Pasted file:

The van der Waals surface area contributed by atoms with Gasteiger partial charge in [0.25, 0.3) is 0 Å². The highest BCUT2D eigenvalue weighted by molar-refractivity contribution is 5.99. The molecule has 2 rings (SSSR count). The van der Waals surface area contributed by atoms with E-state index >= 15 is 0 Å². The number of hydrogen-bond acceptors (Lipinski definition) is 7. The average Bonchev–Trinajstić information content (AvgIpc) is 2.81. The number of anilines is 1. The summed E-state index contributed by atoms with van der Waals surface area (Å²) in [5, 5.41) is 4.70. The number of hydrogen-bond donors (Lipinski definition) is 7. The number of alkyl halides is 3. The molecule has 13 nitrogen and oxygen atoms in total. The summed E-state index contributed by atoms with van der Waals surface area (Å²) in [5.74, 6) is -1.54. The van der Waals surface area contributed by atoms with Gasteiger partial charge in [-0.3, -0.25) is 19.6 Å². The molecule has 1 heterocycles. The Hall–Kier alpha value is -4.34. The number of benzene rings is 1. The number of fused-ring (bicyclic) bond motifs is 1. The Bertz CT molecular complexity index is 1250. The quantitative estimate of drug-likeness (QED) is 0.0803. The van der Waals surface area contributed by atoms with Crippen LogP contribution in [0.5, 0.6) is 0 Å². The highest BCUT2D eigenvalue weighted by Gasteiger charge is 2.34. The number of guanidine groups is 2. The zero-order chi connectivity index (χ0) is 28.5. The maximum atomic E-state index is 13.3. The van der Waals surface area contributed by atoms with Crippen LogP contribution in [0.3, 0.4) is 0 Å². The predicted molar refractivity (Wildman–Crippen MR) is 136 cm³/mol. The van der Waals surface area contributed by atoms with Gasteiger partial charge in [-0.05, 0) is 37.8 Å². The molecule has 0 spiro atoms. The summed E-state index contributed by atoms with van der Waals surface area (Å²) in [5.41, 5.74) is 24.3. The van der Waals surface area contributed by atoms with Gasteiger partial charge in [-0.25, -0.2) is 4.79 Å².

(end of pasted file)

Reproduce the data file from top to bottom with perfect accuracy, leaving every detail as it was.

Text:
The van der Waals surface area contributed by atoms with Gasteiger partial charge in [0.25, 0.3) is 0 Å². The highest BCUT2D eigenvalue weighted by molar-refractivity contribution is 5.99. The molecule has 2 rings (SSSR count). The van der Waals surface area contributed by atoms with E-state index >= 15 is 0 Å². The number of hydrogen-bond acceptors (Lipinski definition) is 7. The average Bonchev–Trinajstić information content (AvgIpc) is 2.81. The number of anilines is 1. The summed E-state index contributed by atoms with van der Waals surface area (Å²) in [5, 5.41) is 4.70. The number of hydrogen-bond donors (Lipinski definition) is 7. The number of alkyl halides is 3. The molecule has 13 nitrogen and oxygen atoms in total. The summed E-state index contributed by atoms with van der Waals surface area (Å²) in [5.74, 6) is -1.54. The van der Waals surface area contributed by atoms with Gasteiger partial charge in [-0.3, -0.25) is 19.6 Å². The molecule has 1 heterocycles. The Hall–Kier alpha value is -4.34. The number of benzene rings is 1. The number of fused-ring (bicyclic) bond motifs is 1. The Bertz CT molecular complexity index is 1250. The quantitative estimate of drug-likeness (QED) is 0.0803. The van der Waals surface area contributed by atoms with Crippen LogP contribution in [0.5, 0.6) is 0 Å². The highest BCUT2D eigenvalue weighted by Gasteiger charge is 2.34. The number of guanidine groups is 2. The zero-order chi connectivity index (χ0) is 28.5. The maximum atomic E-state index is 13.3. The van der Waals surface area contributed by atoms with Crippen LogP contribution in [0.3, 0.4) is 0 Å². The predicted molar refractivity (Wildman–Crippen MR) is 136 cm³/mol. The van der Waals surface area contributed by atoms with Gasteiger partial charge in [-0.05, 0) is 37.8 Å². The molecule has 0 spiro atoms. The summed E-state index contributed by atoms with van der Waals surface area (Å²) in [5.41, 5.74) is 24.3. The van der Waals surface area contributed by atoms with Gasteiger partial charge in [-0.25, -0.2) is 4.79 Å².